Monday, February 12, 2007

Working from home – Why all companies should have teleworkers

I noticed that I am starting to work from home more and more often. I also read an article in this week’s businessweek, and a couple of weeks ago about the best companies to work for, and the best companies that do teleworking on Forbes. So I sat down and wrote the pros and cons of it. You might consider this if you are looking to get that startup going or some strategic and operational changes for your company.


  • Save on infrastructure expenses – no need to maintain big and pretty offices for your employees. You may reduce the physical size in such a way that you only have conference rooms and briefing centers for customers.
  • Exploit human potential anywhere – you may hire the best people from anywhere in the world. After all, it is a flat world, right?
  • Get closer to your customers – in economic theory, the provider that is closest to the customer gets the most out of it.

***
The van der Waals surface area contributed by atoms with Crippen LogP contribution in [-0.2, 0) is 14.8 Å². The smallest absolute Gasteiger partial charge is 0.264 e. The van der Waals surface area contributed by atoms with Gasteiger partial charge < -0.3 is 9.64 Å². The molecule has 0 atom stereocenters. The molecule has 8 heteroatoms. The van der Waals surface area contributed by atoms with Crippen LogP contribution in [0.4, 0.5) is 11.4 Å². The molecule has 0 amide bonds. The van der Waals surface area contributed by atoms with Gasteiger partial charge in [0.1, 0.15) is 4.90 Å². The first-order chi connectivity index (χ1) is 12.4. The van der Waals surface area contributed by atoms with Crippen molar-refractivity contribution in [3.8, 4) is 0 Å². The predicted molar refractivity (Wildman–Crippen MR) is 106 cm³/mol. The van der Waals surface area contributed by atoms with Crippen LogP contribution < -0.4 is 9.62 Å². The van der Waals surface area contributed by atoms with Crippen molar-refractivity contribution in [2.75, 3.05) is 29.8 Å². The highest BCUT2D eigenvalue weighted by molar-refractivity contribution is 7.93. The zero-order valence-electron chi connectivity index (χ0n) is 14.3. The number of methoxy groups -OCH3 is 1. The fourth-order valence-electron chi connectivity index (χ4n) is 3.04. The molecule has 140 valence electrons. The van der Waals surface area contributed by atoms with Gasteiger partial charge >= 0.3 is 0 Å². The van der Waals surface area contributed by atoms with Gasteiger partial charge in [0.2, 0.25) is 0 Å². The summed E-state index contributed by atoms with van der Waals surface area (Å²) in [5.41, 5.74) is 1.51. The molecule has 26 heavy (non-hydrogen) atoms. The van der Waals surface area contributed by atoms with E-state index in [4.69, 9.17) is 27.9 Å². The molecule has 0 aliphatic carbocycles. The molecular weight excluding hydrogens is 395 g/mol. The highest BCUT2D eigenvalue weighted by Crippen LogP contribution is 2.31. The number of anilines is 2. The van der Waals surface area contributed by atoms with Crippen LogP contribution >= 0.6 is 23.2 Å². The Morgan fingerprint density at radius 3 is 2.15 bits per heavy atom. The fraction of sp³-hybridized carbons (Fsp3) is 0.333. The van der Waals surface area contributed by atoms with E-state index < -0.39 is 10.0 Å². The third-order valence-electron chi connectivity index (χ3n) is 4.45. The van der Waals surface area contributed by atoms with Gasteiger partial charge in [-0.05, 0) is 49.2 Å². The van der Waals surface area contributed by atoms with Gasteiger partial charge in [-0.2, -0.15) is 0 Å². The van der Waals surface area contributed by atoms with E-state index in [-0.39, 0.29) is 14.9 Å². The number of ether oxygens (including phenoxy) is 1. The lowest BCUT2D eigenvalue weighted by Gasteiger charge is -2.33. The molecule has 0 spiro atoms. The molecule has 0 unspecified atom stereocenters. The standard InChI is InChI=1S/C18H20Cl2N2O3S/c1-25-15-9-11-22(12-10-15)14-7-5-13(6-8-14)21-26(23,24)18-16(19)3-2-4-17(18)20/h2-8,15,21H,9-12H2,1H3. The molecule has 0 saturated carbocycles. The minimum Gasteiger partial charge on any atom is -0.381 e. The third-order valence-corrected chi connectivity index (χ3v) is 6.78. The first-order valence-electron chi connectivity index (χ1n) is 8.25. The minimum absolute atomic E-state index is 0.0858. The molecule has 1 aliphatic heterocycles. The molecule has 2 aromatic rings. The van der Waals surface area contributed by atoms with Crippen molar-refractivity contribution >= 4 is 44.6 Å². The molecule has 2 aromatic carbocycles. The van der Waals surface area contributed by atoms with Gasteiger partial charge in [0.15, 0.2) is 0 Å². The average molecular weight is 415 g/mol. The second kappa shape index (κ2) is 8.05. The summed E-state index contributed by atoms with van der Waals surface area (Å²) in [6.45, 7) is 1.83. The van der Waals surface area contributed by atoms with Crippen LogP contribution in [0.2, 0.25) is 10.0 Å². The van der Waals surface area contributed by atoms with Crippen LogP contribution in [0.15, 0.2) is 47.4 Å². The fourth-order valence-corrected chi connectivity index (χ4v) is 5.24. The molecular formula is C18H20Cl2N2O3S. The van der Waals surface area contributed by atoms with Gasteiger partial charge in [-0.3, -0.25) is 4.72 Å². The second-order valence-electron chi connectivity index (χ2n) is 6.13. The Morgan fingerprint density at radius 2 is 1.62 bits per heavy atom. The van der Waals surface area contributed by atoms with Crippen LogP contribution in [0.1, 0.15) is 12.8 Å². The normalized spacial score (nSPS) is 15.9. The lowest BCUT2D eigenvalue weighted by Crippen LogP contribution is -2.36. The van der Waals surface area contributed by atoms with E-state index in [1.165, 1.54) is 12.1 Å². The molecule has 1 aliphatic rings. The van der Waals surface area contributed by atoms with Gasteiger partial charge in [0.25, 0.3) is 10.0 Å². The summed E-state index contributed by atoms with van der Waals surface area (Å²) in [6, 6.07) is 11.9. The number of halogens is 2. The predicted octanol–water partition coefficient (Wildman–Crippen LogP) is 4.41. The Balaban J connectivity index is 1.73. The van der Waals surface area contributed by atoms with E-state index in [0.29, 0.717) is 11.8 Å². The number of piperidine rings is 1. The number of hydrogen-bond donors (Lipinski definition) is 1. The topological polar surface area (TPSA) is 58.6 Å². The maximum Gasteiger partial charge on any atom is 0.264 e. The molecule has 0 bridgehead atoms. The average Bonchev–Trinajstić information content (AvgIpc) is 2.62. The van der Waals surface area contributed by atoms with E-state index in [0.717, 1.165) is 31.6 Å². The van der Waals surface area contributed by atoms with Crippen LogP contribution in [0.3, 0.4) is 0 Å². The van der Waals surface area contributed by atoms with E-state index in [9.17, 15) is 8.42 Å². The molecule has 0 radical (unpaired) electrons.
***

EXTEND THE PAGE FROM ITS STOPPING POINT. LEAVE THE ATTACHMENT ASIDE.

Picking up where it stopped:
• Greater exposure to diversity and cross-functional interaction – it’s no secret that diversity fosters productivity and innovation
  • Maximize efficiency – have the marketing team in NYC, manufacturers in China, and engineering in Bangalore.


  • Requires the appropriate infrastructure to stay connected – will the scale of your company be able to support it?
  • Communication avenues need to be fully transparent for customers, providers and employees – it is easy to be aware of the distance and make it an obstacle instead of a benefit; therefore it’s imperative for it to be transparent for every stakeholder
  • Implies trust in your employees – how do you know they are really working?

In my humble opinion, the benefits are far better than the draw-backs. It can be very beneficial for any size of company: I work for a 30 thousand employee company, famous for its teleworker work-force and I can do so much more by working from home like getting to my customers faster, quicker responses and always on call. Also imagine a small startup having inexpensive labor in Latin America or Asia, while selling products in high income markets like the US and Europe. The bottom line is that it’s doable for any size.

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